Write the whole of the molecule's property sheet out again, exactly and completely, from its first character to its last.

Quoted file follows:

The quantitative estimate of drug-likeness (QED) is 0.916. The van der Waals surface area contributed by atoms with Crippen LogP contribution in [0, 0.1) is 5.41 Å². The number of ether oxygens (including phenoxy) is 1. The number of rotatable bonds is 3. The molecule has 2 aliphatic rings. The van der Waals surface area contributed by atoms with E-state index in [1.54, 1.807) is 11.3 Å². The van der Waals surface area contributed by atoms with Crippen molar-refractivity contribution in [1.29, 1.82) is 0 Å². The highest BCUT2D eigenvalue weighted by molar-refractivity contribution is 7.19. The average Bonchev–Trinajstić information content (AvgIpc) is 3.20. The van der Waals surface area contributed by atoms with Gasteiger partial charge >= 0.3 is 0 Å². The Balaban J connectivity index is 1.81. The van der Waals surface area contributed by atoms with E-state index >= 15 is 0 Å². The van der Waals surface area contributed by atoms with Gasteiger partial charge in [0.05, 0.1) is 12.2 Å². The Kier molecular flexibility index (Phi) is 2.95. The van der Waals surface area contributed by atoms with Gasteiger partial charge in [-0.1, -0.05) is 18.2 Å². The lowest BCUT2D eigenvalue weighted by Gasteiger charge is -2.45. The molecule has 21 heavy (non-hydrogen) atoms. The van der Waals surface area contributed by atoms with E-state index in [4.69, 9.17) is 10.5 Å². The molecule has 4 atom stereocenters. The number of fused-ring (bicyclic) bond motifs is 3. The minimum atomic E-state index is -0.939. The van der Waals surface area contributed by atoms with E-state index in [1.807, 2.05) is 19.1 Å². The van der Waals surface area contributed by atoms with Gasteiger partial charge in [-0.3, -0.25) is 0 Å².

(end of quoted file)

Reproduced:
The quantitative estimate of drug-likeness (QED) is 0.916. The van der Waals surface area contributed by atoms with Crippen LogP contribution in [0, 0.1) is 5.41 Å². The number of ether oxygens (including phenoxy) is 1. The number of rotatable bonds is 3. The molecule has 2 aliphatic rings. The van der Waals surface area contributed by atoms with E-state index in [1.54, 1.807) is 11.3 Å². The van der Waals surface area contributed by atoms with Crippen molar-refractivity contribution in [1.29, 1.82) is 0 Å². The highest BCUT2D eigenvalue weighted by molar-refractivity contribution is 7.19. The average Bonchev–Trinajstić information content (AvgIpc) is 3.20. The van der Waals surface area contributed by atoms with Gasteiger partial charge >= 0.3 is 0 Å². The Balaban J connectivity index is 1.81. The van der Waals surface area contributed by atoms with E-state index >= 15 is 0 Å². The van der Waals surface area contributed by atoms with Gasteiger partial charge in [0.05, 0.1) is 12.2 Å². The Kier molecular flexibility index (Phi) is 2.95. The van der Waals surface area contributed by atoms with Gasteiger partial charge in [-0.1, -0.05) is 18.2 Å². The lowest BCUT2D eigenvalue weighted by Gasteiger charge is -2.45. The molecule has 21 heavy (non-hydrogen) atoms. The van der Waals surface area contributed by atoms with E-state index in [4.69, 9.17) is 10.5 Å². The molecule has 4 atom stereocenters. The number of fused-ring (bicyclic) bond motifs is 3. The minimum atomic E-state index is -0.939. The van der Waals surface area contributed by atoms with E-state index in [1.807, 2.05) is 19.1 Å². The van der Waals surface area contributed by atoms with Gasteiger partial charge in [-0.3, -0.25) is 0 Å².